Same Sex Marriage, Slavery, and States’ Rights

My good friend and highly valued former colleague at the old Burroughs-Wellcome pharmaceutical company, Richard Fleck, suggested I could have said a lot more in my previous blog post—Same Sex Marriage: Why The Fuss In Alabama? Rick particularly and rightfully pointed out that I could have invoked Amendment 14, Section 1, of the U.S. Constitution:

All persons born or naturalized in the United States, and subject to the jurisdiction thereof, are citizens of the United States and of the state wherein they reside. No state shall make or enforce any law which shall abridge the privileges or immunities of citizens of the United States; nor shall any state deprive any person of life, liberty, or property, without due process of law; nor deny to any person within its jurisdiction the equal protection of the laws.

Section 5 of this Amendment gives Congress the power to enforce, by appropriate legislation, the provisions of the amendment.

Originally, the 14th Amendment was primarily concerned with reintegrating the southern states after the Civil War (The Southern Insurrection, The War for Southern Independence, The Bonnie Cause) by defining some of the rights of recently freed slaves, as well as all other citizens. Section 1 of the Amendment, however, revolutionized Federalism because the Supreme Court of the U.S. (SOTUS) gradually interpreted the Amendment to mean that guarantees of the Bill of Rights apply to the states as well as to the national government.

Our national Constitution strikes an appropriate balance between the rights and obligations of state and Federal governments, chiefly through the 10th Amendment:

The powers not delegated to the United States by the Constitution, nor prohibited by it to the States, are reserved to the States respectively, or to the people.

Although somewhat of a simplification, the Southern states used 10th Amendment-type arguments to justify slavery in their territories as a states’ right because slavery was not defined in the Constitution as a power delegated to the Federal government. Additionally, many people in the South claimed a religious justification for slavery based upon torturous interpretations of Holy Scripture. Thus, the claim exists today in the minds of all too many people that the Civil War was not chiefly about slavery but about states’ rights and religious freedom. Of course, slavery was the major states’ right under contention at the time of the Civil War as Vice President of the Confederacy, Alexander Stephens, asserted in in his “cornerstone speech” delivered in Savannah, GA on March 21, 1861:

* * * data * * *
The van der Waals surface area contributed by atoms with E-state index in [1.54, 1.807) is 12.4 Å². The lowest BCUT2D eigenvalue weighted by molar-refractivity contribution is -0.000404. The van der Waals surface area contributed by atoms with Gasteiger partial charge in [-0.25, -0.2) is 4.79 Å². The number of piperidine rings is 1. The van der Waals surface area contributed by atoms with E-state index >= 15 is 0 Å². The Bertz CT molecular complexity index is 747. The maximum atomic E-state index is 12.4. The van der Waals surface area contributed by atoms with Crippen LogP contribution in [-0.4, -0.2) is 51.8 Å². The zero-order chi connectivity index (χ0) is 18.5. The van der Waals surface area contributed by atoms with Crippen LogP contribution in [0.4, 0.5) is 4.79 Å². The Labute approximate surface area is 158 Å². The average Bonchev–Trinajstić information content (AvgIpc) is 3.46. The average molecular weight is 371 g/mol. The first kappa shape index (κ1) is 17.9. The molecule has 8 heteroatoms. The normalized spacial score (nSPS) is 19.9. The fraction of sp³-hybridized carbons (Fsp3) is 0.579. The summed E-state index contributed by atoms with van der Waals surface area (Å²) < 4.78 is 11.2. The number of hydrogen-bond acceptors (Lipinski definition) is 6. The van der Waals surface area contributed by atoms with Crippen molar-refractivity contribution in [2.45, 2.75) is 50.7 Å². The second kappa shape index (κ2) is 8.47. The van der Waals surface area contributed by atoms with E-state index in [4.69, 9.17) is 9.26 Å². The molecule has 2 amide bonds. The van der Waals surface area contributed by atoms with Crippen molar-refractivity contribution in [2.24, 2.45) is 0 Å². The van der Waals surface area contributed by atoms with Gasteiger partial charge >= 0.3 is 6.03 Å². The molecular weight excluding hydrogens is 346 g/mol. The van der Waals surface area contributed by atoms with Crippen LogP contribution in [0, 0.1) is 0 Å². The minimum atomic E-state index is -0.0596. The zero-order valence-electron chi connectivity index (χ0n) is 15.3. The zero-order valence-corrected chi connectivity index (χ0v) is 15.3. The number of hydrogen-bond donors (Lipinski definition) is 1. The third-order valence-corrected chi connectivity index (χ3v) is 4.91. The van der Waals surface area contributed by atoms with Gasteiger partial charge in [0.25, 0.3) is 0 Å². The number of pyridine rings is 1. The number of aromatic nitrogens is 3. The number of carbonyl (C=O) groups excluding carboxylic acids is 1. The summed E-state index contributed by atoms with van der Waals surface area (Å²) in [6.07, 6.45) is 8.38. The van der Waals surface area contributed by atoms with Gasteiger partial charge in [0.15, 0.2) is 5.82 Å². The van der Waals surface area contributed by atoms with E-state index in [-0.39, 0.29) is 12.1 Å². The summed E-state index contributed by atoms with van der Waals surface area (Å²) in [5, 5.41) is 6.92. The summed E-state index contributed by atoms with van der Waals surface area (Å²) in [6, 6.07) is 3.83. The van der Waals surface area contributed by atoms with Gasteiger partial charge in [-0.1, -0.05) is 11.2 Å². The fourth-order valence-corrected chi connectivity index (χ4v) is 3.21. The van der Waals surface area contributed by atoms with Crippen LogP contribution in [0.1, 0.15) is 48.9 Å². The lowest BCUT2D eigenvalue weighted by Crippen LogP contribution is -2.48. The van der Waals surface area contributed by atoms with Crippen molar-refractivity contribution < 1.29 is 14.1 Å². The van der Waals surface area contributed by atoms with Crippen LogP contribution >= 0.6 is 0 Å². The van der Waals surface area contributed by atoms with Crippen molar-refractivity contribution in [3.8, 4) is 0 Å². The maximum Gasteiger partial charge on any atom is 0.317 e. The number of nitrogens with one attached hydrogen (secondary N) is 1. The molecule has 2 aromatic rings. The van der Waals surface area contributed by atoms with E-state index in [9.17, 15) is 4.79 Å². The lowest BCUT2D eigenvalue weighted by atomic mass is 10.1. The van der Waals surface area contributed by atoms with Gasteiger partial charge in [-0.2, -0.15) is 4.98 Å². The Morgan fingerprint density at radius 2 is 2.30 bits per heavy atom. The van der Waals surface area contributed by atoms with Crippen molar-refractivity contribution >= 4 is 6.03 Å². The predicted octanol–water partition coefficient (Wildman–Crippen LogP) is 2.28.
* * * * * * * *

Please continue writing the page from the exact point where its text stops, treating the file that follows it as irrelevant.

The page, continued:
Our new Government is founded upon exactly the opposite ideas; its foundations are laid, its cornerstone rests, upon the great truth that the negro is not equal to the white man; that slavery, subordination to the superior race, is his natural and normal condition.

States such as Alabama and Texas employ remarkably similar reasoning in their opposition to same sex marriage, albeit often with more of a religious and traditional patina in order to circumvent the idea that same sex marriage is a civil right under the 14th Amendment. Once again, we see Southern and some other states fighting for an inappropriate and lost cause to delay the inevitable.

Interestingly, attorney generals of Texas have utilized a cornerstone argument in opposition to same sex marriage by declaring that marriage between a man and a woman must be preserved because it is a long-standing tradition forming the cornerstone of society as we know it; furthermore, marriage is an institution for the states, not the Federal courts, to decide. Also, banning same-sex marriage supposedly benefits the public good by promoting responsible procreation—the primary goal and responsibility of marriage. Accordingly, sex—even between heterosexuals—solely for enjoyment is unconstitutional in Texas.

In my previous post, I summarized arguments that marriage is a civil right as well as, for some people, a religious sacrament. I expect SCOTUS to rule on this issue of marriage as a civil right for hetero- and homosexual couples by invoking the 14th Amendment. That is, no state can deprive an individual citizen or groups of citizens of their civil rights regardless of state constitutional amendments banning same sex marriage.

The 1st Amendment to the U.S. Constitution prohibits adherents of one religion from imposing—by passage of laws—religious strictures on people who do not adhere to that religion:

Congress shall make no law respecting an establishment of religion, or prohibiting the free exercise thereof.

So, after SCOTUS rules on the constitutionality of same sex marriage, how can people, e.g., some Judeo-Christians, who abhor same sex marriage and homosexuality in general express their opposition under the Constitution? Preach their version of Holy Scripture without attempting legal imposition of such views.

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